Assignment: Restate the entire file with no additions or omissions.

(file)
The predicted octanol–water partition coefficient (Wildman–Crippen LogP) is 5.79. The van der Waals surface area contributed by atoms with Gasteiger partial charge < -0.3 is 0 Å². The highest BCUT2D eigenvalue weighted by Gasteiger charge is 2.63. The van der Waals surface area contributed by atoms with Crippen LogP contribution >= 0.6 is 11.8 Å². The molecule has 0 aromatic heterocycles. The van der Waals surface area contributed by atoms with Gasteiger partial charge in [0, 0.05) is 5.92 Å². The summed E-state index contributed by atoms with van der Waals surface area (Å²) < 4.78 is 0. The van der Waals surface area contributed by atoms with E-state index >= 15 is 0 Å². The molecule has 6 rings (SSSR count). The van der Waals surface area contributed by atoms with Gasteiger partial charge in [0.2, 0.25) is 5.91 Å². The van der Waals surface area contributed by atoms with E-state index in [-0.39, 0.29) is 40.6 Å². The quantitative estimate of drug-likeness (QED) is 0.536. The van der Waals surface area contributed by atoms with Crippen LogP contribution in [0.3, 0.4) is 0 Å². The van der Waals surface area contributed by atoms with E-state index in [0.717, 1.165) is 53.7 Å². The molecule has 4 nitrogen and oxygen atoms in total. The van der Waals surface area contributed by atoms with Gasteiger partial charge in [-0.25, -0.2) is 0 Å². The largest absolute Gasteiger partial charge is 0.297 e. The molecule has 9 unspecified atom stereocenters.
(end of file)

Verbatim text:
The predicted octanol–water partition coefficient (Wildman–Crippen LogP) is 5.79. The van der Waals surface area contributed by atoms with Gasteiger partial charge < -0.3 is 0 Å². The highest BCUT2D eigenvalue weighted by Gasteiger charge is 2.63. The van der Waals surface area contributed by atoms with Crippen LogP contribution >= 0.6 is 11.8 Å². The molecule has 0 aromatic heterocycles. The van der Waals surface area contributed by atoms with Gasteiger partial charge in [0, 0.05) is 5.92 Å². The summed E-state index contributed by atoms with van der Waals surface area (Å²) < 4.78 is 0. The van der Waals surface area contributed by atoms with E-state index >= 15 is 0 Å². The molecule has 6 rings (SSSR count). The van der Waals surface area contributed by atoms with Gasteiger partial charge in [0.2, 0.25) is 5.91 Å². The van der Waals surface area contributed by atoms with E-state index in [-0.39, 0.29) is 40.6 Å². The quantitative estimate of drug-likeness (QED) is 0.536. The van der Waals surface area contributed by atoms with Crippen LogP contribution in [0.3, 0.4) is 0 Å². The van der Waals surface area contributed by atoms with E-state index in [0.717, 1.165) is 53.7 Å². The molecule has 4 nitrogen and oxygen atoms in total. The van der Waals surface area contributed by atoms with Gasteiger partial charge in [-0.25, -0.2) is 0 Å². The largest absolute Gasteiger partial charge is 0.297 e. The molecule has 9 unspecified atom stereocenters.